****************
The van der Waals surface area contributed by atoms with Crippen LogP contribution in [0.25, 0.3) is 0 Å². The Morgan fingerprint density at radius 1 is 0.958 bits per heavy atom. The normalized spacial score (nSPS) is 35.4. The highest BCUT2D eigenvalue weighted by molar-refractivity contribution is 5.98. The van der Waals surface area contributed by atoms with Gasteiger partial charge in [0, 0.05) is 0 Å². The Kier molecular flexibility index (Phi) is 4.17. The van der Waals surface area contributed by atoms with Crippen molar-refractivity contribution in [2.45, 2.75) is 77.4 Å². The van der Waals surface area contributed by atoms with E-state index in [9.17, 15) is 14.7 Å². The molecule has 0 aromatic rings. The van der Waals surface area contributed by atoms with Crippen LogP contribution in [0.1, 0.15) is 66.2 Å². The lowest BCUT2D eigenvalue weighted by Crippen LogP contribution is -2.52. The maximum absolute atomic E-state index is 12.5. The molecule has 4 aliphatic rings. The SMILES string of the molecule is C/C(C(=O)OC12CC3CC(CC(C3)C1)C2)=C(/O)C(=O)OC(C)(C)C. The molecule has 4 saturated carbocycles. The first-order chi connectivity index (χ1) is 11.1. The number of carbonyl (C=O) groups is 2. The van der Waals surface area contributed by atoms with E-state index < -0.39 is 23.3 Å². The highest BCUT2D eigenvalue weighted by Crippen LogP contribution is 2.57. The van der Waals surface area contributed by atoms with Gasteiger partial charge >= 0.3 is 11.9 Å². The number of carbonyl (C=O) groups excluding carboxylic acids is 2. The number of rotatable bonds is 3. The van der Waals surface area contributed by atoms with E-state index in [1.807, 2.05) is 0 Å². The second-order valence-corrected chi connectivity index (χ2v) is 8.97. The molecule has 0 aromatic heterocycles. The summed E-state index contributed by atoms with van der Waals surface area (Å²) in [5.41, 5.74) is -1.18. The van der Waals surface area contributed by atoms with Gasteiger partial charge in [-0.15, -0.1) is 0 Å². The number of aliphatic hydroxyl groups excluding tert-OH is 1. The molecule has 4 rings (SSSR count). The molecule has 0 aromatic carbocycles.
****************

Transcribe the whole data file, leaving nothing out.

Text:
The van der Waals surface area contributed by atoms with Crippen LogP contribution in [0.25, 0.3) is 0 Å². The Morgan fingerprint density at radius 1 is 0.958 bits per heavy atom. The normalized spacial score (nSPS) is 35.4. The highest BCUT2D eigenvalue weighted by molar-refractivity contribution is 5.98. The van der Waals surface area contributed by atoms with Gasteiger partial charge in [0, 0.05) is 0 Å². The Kier molecular flexibility index (Phi) is 4.17. The van der Waals surface area contributed by atoms with Crippen molar-refractivity contribution in [2.45, 2.75) is 77.4 Å². The van der Waals surface area contributed by atoms with E-state index in [9.17, 15) is 14.7 Å². The molecule has 0 aromatic rings. The van der Waals surface area contributed by atoms with Crippen LogP contribution in [0.1, 0.15) is 66.2 Å². The lowest BCUT2D eigenvalue weighted by Crippen LogP contribution is -2.52. The maximum absolute atomic E-state index is 12.5. The molecule has 4 aliphatic rings. The SMILES string of the molecule is C/C(C(=O)OC12CC3CC(CC(C3)C1)C2)=C(/O)C(=O)OC(C)(C)C. The molecule has 4 saturated carbocycles. The first-order chi connectivity index (χ1) is 11.1. The number of carbonyl (C=O) groups is 2. The van der Waals surface area contributed by atoms with E-state index < -0.39 is 23.3 Å². The highest BCUT2D eigenvalue weighted by Crippen LogP contribution is 2.57. The van der Waals surface area contributed by atoms with Gasteiger partial charge >= 0.3 is 11.9 Å². The number of carbonyl (C=O) groups excluding carboxylic acids is 2. The number of rotatable bonds is 3. The van der Waals surface area contributed by atoms with E-state index in [1.807, 2.05) is 0 Å². The second-order valence-corrected chi connectivity index (χ2v) is 8.97. The molecule has 0 aromatic heterocycles. The summed E-state index contributed by atoms with van der Waals surface area (Å²) in [5.41, 5.74) is -1.18. The van der Waals surface area contributed by atoms with Gasteiger partial charge in [-0.15, -0.1) is 0 Å². The number of aliphatic hydroxyl groups excluding tert-OH is 1. The molecule has 4 rings (SSSR count). The molecule has 0 aromatic carbocycles.